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Twitter Assembles New Council to Prevent Abuse

The initiative continues the company’s efforts to protect its users.

Photo via Flickr (cc)

After seven years in which people could post freely without fear of consequence, Twitter has made recent strides to protect its users from “hateful conduct” and language that incites violence. Part of this endeavor is the Trust and Safety Council, a new coalition that will help the company prevent abuse, bullying, and harassment from occurring on its site.

The council is made up of over 40 organizations such as GLAAD and Feminist Frequency, The Huffington Post reports. It’s unclear how the initiative will fight abuse on such a massive, global platform. Twitter made no comment on whether users should expect changes to the company’s interface.

“With hundreds of millions of Tweets sent per day, the volume of content on Twitter is massive, which makes it extraordinarily complex to strike the right balance between fighting abuse and speaking truth to power,” Patricia Cartes, the company’s head of outreach, said.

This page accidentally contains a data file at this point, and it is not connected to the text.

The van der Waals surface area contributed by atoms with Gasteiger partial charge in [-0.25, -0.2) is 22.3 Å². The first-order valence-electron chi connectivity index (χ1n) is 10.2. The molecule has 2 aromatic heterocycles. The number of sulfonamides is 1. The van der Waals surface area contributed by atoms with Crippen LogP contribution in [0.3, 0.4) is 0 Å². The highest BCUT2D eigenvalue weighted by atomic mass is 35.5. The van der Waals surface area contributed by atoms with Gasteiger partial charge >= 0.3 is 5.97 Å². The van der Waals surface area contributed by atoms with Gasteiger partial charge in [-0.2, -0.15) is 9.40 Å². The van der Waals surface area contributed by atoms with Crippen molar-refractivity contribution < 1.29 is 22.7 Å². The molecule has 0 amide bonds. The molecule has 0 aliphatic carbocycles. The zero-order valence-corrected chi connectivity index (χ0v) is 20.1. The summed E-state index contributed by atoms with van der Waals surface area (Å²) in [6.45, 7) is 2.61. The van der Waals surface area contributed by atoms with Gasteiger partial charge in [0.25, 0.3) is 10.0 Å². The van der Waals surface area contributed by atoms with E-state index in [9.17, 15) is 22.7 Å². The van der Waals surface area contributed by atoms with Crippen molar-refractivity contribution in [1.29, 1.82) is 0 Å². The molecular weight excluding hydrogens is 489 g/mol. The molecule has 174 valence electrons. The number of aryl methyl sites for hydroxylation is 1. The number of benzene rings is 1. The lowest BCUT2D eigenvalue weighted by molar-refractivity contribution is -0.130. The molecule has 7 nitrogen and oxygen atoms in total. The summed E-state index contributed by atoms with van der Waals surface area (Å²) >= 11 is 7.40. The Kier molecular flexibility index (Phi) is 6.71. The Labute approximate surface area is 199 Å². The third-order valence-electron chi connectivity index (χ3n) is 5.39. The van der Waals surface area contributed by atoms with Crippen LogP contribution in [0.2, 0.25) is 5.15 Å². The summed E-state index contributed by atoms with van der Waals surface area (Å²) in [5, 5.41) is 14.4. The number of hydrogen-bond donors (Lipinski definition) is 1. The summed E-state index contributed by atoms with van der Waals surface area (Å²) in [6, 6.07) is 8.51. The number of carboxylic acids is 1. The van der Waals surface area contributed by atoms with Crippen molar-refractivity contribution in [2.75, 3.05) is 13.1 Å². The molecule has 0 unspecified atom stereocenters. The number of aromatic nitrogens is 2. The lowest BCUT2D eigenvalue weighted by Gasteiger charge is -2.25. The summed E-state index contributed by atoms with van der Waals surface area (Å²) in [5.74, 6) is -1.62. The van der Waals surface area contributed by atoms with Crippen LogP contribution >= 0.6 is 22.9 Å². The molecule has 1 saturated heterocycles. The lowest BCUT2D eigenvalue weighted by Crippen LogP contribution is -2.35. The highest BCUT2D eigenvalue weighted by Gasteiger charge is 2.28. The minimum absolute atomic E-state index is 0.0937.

Throughout 2015, Twitter reassessed and adjusted its stance on unmonitored free speech. In March, it banned revenge porn. In April, it banned language that incited violence by promoting terrorism or attacking people based on “race, ethnicity, national origin, religion, sexual orientation, gender, gender identity, age, or disability.”

But while “hateful conduct” is prohibited, Twitter was careful to distinguish—and allow—hateful speech. The implication of violence is the differentiating caveat here; while hate speech can be offensive, hurtful, and abusive, it is still allowed under Twitter’s free speech policy. The danger that speech will resulti in action, whether on the aggressor’s part or the victim’s (such as suicide), is what elevates it to the perilous category of hateful conduct.

Currently, Twitter users have the option to block, mute, and report potentially harmful entities. With this new council, hopefully Twitter can track and prevent abuse without leaving that onus on its users.

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